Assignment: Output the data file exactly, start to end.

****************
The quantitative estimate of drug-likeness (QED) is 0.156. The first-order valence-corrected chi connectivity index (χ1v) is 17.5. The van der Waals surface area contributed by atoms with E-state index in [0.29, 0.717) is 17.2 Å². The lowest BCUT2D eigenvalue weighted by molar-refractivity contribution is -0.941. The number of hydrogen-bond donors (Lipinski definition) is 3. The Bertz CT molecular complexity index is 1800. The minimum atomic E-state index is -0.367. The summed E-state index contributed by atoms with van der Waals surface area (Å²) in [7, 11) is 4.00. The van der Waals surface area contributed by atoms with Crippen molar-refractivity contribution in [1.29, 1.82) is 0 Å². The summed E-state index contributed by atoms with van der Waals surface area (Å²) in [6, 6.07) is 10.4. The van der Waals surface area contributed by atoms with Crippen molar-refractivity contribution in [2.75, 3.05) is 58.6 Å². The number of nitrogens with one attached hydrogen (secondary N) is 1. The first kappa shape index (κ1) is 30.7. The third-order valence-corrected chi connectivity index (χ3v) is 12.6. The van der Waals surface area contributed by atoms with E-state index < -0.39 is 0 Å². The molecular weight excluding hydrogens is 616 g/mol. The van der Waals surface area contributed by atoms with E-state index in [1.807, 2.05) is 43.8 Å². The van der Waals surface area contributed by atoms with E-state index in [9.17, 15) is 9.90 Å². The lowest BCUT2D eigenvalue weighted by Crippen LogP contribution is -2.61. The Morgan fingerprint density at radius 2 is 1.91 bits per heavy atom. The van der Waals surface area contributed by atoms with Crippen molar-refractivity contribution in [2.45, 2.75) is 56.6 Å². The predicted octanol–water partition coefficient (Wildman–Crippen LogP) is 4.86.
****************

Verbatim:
The quantitative estimate of drug-likeness (QED) is 0.156. The first-order valence-corrected chi connectivity index (χ1v) is 17.5. The van der Waals surface area contributed by atoms with E-state index in [0.29, 0.717) is 17.2 Å². The lowest BCUT2D eigenvalue weighted by molar-refractivity contribution is -0.941. The number of hydrogen-bond donors (Lipinski definition) is 3. The Bertz CT molecular complexity index is 1800. The minimum atomic E-state index is -0.367. The summed E-state index contributed by atoms with van der Waals surface area (Å²) in [7, 11) is 4.00. The van der Waals surface area contributed by atoms with Crippen molar-refractivity contribution in [1.29, 1.82) is 0 Å². The summed E-state index contributed by atoms with van der Waals surface area (Å²) in [6, 6.07) is 10.4. The van der Waals surface area contributed by atoms with Crippen molar-refractivity contribution in [2.75, 3.05) is 58.6 Å². The number of nitrogens with one attached hydrogen (secondary N) is 1. The first kappa shape index (κ1) is 30.7. The third-order valence-corrected chi connectivity index (χ3v) is 12.6. The van der Waals surface area contributed by atoms with E-state index < -0.39 is 0 Å². The molecular weight excluding hydrogens is 616 g/mol. The van der Waals surface area contributed by atoms with E-state index in [1.807, 2.05) is 43.8 Å². The van der Waals surface area contributed by atoms with E-state index in [9.17, 15) is 9.90 Å². The lowest BCUT2D eigenvalue weighted by Crippen LogP contribution is -2.61. The Morgan fingerprint density at radius 2 is 1.91 bits per heavy atom. The van der Waals surface area contributed by atoms with Crippen molar-refractivity contribution in [2.45, 2.75) is 56.6 Å². The predicted octanol–water partition coefficient (Wildman–Crippen LogP) is 4.86.